Amazon Looks to Convert JCPenney and Sears Locations Into Distribution Centers

Shutterstock

Retail businesses across the country are deeply struggling due to the COVID-19 pandemic, which not only caused stores to close for months, but has also decreased the amount of foot traffic inside malls that are expected for this time of year.

Though businesses are doing their best to encourage shoppers to come out through deals and reward programs, malls are having to make tough decisions in order to keep doors open and the lights on.

In fact, US mall operator Simon Property Group is looking to convert both vacant and active Sears and JCPenny stores across the country into Amazon distribution centers in order to help the company fulfill online orders. 

Amazon’s Success

It should come as a surprise to no one that Amazon is doing very well during these times, as everyone and their mother is looking to order whatever they need online. From cleaning supplies to food to books, Amazon truly has it all.

Not only are JCPenney and Sears locations shutting left and right, but Amazon is in need of more buildings that would allow them to fulfill orders and distribute products faster. 

As summer ends and we head into fall (which means Thanksgiving and Christmas are just a few months away), Amazon is preparing for a surplus of online demands that come around every year during the holidays.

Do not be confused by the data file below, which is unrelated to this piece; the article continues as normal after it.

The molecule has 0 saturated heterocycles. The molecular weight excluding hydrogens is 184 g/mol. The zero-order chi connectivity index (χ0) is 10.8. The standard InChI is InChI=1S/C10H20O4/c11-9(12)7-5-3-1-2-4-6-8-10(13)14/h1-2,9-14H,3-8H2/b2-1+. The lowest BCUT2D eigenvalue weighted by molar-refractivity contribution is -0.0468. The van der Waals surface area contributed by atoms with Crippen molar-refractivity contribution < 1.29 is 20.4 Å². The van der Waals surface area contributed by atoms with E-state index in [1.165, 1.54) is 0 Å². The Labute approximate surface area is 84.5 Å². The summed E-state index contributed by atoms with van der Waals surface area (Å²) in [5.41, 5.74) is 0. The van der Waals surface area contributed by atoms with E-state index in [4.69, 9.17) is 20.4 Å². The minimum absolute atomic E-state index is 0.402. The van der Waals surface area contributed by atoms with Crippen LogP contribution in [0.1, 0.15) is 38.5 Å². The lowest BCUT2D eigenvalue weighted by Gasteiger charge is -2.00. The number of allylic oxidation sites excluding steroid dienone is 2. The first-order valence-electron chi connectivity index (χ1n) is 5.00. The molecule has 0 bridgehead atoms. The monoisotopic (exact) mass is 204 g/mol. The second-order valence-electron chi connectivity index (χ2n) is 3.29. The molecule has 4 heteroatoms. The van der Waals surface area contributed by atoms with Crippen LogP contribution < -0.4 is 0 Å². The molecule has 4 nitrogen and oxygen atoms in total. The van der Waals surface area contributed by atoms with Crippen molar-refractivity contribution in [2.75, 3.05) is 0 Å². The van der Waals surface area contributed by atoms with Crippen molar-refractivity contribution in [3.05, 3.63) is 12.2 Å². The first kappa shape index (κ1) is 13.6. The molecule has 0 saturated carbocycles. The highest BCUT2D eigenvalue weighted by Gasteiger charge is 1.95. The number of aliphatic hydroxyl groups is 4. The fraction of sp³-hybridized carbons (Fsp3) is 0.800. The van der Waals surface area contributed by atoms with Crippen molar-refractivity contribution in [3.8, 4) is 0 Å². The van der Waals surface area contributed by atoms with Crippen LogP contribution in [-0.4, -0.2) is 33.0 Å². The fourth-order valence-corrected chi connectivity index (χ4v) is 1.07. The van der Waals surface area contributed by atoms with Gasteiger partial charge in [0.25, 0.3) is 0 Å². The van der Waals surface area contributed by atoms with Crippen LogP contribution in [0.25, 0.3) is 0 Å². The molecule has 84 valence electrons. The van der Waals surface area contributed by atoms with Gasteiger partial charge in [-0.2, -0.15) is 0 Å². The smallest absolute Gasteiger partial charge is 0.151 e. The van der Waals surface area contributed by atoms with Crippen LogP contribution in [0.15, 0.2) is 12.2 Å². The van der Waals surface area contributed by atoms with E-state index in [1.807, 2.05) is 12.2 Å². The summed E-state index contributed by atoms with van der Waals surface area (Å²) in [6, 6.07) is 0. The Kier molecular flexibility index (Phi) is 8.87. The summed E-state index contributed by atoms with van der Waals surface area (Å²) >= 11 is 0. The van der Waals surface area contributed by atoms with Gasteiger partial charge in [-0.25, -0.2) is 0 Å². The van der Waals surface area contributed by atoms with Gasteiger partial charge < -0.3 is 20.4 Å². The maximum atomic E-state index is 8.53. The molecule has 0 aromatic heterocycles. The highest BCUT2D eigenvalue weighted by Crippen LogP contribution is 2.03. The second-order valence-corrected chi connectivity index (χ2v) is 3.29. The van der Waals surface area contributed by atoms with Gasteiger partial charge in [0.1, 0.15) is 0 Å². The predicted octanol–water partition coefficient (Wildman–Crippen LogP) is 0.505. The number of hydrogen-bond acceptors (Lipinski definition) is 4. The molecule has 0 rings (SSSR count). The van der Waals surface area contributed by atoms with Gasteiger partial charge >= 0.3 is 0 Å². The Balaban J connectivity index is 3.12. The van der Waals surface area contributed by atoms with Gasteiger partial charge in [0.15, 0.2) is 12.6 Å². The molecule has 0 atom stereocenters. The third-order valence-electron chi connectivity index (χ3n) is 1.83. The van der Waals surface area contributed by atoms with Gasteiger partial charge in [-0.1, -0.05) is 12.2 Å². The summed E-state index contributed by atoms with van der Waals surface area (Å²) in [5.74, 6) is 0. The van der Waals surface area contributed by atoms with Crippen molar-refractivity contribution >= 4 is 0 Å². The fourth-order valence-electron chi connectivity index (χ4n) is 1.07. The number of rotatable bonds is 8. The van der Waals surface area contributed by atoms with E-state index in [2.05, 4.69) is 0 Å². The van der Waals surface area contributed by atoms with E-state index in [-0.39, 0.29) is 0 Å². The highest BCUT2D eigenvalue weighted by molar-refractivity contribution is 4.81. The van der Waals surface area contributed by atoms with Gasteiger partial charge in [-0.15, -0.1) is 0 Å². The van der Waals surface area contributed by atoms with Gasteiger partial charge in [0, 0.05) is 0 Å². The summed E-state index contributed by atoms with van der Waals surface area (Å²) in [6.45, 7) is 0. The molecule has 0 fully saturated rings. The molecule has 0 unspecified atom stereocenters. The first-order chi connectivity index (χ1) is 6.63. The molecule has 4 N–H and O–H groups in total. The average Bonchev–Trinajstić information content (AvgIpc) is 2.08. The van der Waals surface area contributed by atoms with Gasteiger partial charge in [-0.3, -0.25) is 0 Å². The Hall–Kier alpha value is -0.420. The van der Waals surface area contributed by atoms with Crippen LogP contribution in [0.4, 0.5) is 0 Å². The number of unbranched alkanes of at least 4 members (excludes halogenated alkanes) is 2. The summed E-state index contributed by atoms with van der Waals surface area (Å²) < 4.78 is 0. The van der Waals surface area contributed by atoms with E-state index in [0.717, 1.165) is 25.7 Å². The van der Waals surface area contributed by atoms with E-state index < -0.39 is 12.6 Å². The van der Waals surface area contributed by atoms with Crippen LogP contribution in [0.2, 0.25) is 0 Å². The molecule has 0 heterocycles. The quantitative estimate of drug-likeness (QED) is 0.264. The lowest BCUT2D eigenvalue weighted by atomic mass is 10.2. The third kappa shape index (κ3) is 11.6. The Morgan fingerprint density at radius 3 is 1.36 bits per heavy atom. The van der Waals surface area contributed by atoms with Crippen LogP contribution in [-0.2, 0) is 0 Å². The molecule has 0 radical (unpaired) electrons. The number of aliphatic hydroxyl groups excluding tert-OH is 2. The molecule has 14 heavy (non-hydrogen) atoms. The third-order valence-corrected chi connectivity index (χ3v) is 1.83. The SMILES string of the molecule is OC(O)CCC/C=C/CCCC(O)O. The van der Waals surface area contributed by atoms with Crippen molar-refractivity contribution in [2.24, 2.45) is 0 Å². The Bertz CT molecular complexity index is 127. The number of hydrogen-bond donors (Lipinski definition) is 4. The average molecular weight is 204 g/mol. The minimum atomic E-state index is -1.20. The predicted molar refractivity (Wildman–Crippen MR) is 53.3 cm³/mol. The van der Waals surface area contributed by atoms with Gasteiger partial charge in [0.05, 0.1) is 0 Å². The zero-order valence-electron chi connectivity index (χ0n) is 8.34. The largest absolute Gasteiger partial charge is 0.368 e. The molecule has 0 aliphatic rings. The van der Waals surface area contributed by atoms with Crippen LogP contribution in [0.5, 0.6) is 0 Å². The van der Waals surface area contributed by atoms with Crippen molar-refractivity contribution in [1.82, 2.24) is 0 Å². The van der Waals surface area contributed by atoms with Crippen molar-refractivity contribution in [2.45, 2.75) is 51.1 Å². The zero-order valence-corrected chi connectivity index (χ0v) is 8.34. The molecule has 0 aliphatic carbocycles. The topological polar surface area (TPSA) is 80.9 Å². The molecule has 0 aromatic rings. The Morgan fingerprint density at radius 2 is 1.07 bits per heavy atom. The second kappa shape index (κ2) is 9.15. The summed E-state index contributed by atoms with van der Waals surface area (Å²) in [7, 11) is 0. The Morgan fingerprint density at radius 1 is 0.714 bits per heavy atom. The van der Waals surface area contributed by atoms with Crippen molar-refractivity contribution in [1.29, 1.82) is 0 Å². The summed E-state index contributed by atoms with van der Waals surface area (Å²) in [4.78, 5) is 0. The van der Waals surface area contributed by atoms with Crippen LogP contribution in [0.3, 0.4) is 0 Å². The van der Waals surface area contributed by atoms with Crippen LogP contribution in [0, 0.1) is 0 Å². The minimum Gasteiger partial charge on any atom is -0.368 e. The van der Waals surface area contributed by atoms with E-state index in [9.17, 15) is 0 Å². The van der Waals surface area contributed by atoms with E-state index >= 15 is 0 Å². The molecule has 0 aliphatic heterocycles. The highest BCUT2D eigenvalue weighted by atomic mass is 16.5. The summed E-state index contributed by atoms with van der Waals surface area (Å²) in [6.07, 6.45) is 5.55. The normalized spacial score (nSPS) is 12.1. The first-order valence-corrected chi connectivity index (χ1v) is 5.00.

Thanks, JCPenney and Sears

It’s currently unknown how many stores Simon Property Group is looking to turn into Amazon distribution centers, but the company does own 63 JCPenney locations and 11 Sears locations.

Not only would being located in malls help Amazon get products to consumers faster, but it could also help them introduce in-store pickup and curbside options that would help consumers get what they’ve ordered in a matter of hours.

Amazon is also looking into opening a grocery store chain, which could also go into any of these mall locations at a later date.

Though the idea of having Amazon stores inside malls may be appealing for consumers, it’s not necessarily what other stores inside the malls are hoping for. Amazon distribution centers would not necessarily contribute to the foot traffic a mall needs to stay in business in the short term, but they could in the long run.

The bottom line is, malls and retail businesses are seriously struggling at the moment, and many could use a little help from Amazon. Though businesses are encouraging people to shop small and buy products from local businesses, there’s no denying the powerhouse that is Amazon.